Double check the number of windings when done since it's easy to lose count while fighting for space within those narrow holes. I know I did. Remember that there are two passes of the wire through the core in every winding turn. Use different coloured wires for the windings.

Testing the transformer

A selection from an of old stock 470 Ω carbon composition resistors serves as a facsimile of the Beverage impedance. I chose this value since carbon composition resistors tend to increase in value as they age. Measure the resistance before use. I chose one with a resistance of 505 Ω. It terminates the 6-turn winding.

The coax winding is directly connected to an antenna analyzer. That adapter with the wire jacks on one end and a BNC connector on the other is one I ordered from Elecraft at the time I purchased the KX3 at the end of 2012 when I first got back on the air. I no longer use a random wire antenna so it has found new life on my workbench.

As you can see the match is excellent at the high end of 160 meters, as it is elsewhere across the band. The stray reactance (inductive in this instance) is a combination of residual error in the analyzer, core and winding properties, and those pigtails plus resistor leads. How much they each contribute I cannot say.

The transformer is not for only 160 meters. It must also work well on 80 meters, and it would be nice if it worked on 40 meters as well. I adjusted the analyzer to plot R and X over the range 1 to 11 MHz. In the next photo you can see that the transformer is very flat right across all the bands from 160 to 30 meters. X remains so small that it doesn't visibly deviate from the zero line (however the scale is deceiving).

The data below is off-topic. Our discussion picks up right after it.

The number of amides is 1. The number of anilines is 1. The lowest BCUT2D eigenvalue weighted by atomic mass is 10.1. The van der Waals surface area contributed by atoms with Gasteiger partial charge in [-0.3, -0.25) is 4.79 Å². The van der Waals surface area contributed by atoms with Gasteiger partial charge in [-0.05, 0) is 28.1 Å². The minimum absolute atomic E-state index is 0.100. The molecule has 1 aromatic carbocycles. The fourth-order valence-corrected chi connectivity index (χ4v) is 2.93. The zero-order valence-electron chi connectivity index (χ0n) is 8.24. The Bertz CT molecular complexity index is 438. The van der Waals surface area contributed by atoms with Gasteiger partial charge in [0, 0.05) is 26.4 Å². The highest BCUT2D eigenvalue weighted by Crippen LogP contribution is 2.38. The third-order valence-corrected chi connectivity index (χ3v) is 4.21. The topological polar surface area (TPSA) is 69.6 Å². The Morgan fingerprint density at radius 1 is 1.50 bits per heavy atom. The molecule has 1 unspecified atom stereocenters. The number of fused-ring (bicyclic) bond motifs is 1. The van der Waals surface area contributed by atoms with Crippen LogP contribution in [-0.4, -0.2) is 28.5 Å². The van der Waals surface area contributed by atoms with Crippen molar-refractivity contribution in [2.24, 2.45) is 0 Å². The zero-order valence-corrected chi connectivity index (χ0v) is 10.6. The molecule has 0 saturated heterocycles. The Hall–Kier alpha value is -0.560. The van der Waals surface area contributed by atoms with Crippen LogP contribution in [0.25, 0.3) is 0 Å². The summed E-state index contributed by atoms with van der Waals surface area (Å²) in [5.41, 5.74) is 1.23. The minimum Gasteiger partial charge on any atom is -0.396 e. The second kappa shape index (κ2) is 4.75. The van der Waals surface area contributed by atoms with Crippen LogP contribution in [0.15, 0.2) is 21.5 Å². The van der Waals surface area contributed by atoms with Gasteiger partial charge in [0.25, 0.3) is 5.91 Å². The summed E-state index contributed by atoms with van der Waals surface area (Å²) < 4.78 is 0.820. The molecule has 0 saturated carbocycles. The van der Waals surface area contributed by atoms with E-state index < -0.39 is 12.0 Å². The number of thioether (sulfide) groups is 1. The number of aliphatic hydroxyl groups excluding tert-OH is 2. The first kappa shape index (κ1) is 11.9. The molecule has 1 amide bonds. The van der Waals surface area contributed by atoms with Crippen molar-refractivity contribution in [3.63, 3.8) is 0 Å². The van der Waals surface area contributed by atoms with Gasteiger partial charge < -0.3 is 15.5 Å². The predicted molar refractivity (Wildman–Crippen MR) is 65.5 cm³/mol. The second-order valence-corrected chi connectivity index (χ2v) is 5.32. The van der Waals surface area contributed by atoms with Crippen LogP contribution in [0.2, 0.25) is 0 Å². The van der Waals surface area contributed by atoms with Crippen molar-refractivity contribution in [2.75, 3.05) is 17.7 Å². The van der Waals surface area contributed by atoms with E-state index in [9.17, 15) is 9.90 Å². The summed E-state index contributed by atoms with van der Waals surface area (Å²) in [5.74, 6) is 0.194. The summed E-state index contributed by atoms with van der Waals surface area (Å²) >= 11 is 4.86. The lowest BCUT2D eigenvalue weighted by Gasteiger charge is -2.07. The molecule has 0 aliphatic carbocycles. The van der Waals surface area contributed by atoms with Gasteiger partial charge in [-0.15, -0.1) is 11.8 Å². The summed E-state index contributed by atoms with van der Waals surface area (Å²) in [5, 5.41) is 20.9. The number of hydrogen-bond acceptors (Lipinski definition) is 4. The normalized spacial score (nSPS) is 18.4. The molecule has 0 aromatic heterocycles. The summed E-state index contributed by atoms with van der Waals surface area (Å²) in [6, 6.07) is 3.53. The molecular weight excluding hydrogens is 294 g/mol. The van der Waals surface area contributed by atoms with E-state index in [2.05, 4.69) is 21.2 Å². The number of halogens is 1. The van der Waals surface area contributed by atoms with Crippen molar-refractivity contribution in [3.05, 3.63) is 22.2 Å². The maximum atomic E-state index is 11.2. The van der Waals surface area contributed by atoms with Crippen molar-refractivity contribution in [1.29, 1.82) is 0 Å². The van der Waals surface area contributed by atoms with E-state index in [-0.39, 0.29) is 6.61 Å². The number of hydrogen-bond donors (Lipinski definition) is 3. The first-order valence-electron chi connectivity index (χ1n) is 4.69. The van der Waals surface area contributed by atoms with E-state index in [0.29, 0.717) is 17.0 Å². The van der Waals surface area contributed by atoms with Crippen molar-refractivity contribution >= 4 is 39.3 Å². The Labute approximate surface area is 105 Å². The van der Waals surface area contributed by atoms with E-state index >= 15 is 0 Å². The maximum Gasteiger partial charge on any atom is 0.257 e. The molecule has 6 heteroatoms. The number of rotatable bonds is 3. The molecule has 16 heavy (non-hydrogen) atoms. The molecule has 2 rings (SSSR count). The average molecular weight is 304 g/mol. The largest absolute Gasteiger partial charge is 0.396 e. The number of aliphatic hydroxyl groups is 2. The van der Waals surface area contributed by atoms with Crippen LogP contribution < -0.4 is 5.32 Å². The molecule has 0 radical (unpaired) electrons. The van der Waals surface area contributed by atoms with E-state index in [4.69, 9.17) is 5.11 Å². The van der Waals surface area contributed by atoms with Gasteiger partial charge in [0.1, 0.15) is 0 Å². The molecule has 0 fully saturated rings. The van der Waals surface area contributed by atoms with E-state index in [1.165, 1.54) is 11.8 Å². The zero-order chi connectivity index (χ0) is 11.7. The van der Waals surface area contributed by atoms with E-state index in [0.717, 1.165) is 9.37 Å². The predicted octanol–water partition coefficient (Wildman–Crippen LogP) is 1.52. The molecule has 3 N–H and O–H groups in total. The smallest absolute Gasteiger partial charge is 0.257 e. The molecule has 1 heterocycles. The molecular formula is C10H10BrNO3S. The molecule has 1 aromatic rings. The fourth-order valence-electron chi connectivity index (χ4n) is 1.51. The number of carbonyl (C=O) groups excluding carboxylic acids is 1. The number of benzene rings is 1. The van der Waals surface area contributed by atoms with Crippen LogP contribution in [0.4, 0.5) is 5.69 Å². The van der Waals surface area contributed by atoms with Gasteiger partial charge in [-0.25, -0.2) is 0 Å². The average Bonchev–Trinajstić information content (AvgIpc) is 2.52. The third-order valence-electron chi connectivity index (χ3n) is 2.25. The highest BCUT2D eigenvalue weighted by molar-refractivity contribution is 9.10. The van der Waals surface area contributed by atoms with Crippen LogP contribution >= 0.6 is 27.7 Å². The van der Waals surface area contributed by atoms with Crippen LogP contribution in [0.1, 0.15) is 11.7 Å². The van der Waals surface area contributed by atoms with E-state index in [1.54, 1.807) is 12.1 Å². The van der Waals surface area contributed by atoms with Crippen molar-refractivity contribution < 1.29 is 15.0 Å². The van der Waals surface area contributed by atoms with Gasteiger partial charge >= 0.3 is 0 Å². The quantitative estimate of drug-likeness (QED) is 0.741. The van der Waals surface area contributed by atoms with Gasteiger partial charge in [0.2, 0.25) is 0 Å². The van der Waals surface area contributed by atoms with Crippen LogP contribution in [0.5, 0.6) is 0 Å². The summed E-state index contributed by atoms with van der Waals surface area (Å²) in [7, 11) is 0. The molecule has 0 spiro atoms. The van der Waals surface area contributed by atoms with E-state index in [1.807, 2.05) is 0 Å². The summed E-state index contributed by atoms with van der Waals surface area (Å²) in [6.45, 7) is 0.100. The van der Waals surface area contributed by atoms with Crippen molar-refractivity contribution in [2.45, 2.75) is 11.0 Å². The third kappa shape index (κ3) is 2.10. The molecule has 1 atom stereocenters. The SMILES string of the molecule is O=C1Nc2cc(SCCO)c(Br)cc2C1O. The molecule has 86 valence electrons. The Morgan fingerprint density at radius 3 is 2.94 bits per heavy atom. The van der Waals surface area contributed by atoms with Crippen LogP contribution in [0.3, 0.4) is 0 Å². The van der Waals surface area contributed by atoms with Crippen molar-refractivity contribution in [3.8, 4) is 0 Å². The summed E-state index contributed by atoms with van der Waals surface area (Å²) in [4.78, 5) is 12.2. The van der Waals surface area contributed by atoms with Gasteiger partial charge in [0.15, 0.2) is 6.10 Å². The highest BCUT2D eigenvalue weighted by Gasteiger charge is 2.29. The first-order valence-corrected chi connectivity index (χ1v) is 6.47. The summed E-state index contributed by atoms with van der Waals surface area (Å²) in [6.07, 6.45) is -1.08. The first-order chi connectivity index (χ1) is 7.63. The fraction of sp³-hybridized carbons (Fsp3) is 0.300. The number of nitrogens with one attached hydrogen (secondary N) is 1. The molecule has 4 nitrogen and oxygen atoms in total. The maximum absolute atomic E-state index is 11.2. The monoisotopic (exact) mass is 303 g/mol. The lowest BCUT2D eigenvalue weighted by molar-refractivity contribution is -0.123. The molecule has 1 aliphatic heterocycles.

This confirms that I correctly built the transformer. I had little doubt that ON4UN or W8JI would lead me astray!

The impedance does depart from this excellent performance on higher bands. This is almost certainly due to the increasing contribution of the stray reactances in my test setup. These lengths of wire on 160 and 80 meters are tiny relative to wavelength. Not so as the frequency increases. When boxed for deployment the construction technique will be better.


Clearly I need to improve my skill of winding transformers on these small binocular cores. What I did worked but is not recommended. For example, there is a danger of nicking the insulation on the wires when they are pulled hard against the resistance through the filled narrow holes. Ferrite is a ceramic matrix and ceramic is very hard and can easily cut plastic (or the coating on enamelled wire). Second, thin gauge wire will break when pulled too hard.

This experiment gave me confidence that I can construct the chokes and transformers I may need in the future. I have many more of these ferrite cores to experiment with, and I intend to do so. While I didn't time myself it took no more than an hour to acquire the wire, build the transformer, construct the test setup and make the measurements with the analyzer.

Don't be afraid to give this a try yourself. The materials are cheap and the results are very satisfying. Not many of us are in a position to put up Beverage antennas, but transformers of this type can be found in a variety of low-noise receive antennas and in QRP equipment. Similar transformers using much larger ferrite cores are used to handle a kilowatt when stacking yagis.

I learned to do something new and useful this weekend. That's time well spent.